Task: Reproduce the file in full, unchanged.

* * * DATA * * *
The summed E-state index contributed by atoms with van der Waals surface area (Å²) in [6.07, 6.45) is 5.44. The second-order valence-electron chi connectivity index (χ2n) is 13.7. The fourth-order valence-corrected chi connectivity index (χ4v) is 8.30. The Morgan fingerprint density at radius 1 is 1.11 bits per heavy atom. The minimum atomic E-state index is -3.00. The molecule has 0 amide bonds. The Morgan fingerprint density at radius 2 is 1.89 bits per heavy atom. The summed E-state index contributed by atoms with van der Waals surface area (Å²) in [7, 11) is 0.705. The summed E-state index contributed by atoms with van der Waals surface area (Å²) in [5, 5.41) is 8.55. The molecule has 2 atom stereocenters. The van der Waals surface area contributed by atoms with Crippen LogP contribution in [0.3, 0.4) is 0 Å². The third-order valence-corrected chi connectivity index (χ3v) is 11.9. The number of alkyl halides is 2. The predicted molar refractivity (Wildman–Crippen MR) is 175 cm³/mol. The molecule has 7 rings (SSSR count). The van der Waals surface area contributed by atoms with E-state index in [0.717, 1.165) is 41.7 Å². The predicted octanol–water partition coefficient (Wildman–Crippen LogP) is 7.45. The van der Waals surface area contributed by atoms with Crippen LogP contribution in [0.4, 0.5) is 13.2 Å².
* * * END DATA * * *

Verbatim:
The summed E-state index contributed by atoms with van der Waals surface area (Å²) in [6.07, 6.45) is 5.44. The second-order valence-electron chi connectivity index (χ2n) is 13.7. The fourth-order valence-corrected chi connectivity index (χ4v) is 8.30. The Morgan fingerprint density at radius 1 is 1.11 bits per heavy atom. The minimum atomic E-state index is -3.00. The molecule has 0 amide bonds. The Morgan fingerprint density at radius 2 is 1.89 bits per heavy atom. The summed E-state index contributed by atoms with van der Waals surface area (Å²) in [7, 11) is 0.705. The summed E-state index contributed by atoms with van der Waals surface area (Å²) in [5, 5.41) is 8.55. The molecule has 2 atom stereocenters. The van der Waals surface area contributed by atoms with Crippen LogP contribution in [0.3, 0.4) is 0 Å². The third-order valence-corrected chi connectivity index (χ3v) is 11.9. The number of alkyl halides is 2. The predicted molar refractivity (Wildman–Crippen MR) is 175 cm³/mol. The molecule has 7 rings (SSSR count). The van der Waals surface area contributed by atoms with E-state index in [0.717, 1.165) is 41.7 Å². The predicted octanol–water partition coefficient (Wildman–Crippen LogP) is 7.45. The van der Waals surface area contributed by atoms with Crippen LogP contribution in [0.4, 0.5) is 13.2 Å².